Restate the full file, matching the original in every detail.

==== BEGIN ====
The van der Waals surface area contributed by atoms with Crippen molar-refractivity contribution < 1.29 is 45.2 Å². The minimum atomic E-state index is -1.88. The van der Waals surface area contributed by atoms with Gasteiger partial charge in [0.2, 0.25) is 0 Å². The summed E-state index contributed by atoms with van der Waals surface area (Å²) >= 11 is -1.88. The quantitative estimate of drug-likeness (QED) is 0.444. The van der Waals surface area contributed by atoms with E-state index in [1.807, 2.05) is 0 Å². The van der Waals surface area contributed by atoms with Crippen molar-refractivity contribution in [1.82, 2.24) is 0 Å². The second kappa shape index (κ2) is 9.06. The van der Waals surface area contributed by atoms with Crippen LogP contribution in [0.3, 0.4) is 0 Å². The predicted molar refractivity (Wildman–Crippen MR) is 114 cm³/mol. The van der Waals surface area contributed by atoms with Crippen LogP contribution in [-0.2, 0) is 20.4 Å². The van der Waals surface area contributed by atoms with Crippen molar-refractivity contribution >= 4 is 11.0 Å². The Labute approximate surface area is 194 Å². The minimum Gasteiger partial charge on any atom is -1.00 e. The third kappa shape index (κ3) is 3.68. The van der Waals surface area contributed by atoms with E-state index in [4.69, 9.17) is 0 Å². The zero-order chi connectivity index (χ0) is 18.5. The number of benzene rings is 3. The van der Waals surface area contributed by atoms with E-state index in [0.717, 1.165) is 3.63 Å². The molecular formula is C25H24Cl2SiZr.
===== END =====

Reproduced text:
The van der Waals surface area contributed by atoms with Crippen molar-refractivity contribution < 1.29 is 45.2 Å². The minimum atomic E-state index is -1.88. The van der Waals surface area contributed by atoms with Gasteiger partial charge in [0.2, 0.25) is 0 Å². The summed E-state index contributed by atoms with van der Waals surface area (Å²) >= 11 is -1.88. The quantitative estimate of drug-likeness (QED) is 0.444. The van der Waals surface area contributed by atoms with E-state index in [1.807, 2.05) is 0 Å². The van der Waals surface area contributed by atoms with Crippen molar-refractivity contribution in [1.82, 2.24) is 0 Å². The second kappa shape index (κ2) is 9.06. The van der Waals surface area contributed by atoms with Crippen LogP contribution in [0.3, 0.4) is 0 Å². The predicted molar refractivity (Wildman–Crippen MR) is 114 cm³/mol. The van der Waals surface area contributed by atoms with Crippen LogP contribution in [-0.2, 0) is 20.4 Å². The van der Waals surface area contributed by atoms with Crippen molar-refractivity contribution >= 4 is 11.0 Å². The Labute approximate surface area is 194 Å². The minimum Gasteiger partial charge on any atom is -1.00 e. The third kappa shape index (κ3) is 3.68. The van der Waals surface area contributed by atoms with E-state index in [4.69, 9.17) is 0 Å². The zero-order chi connectivity index (χ0) is 18.5. The number of benzene rings is 3. The van der Waals surface area contributed by atoms with E-state index in [0.717, 1.165) is 3.63 Å². The molecular formula is C25H24Cl2SiZr.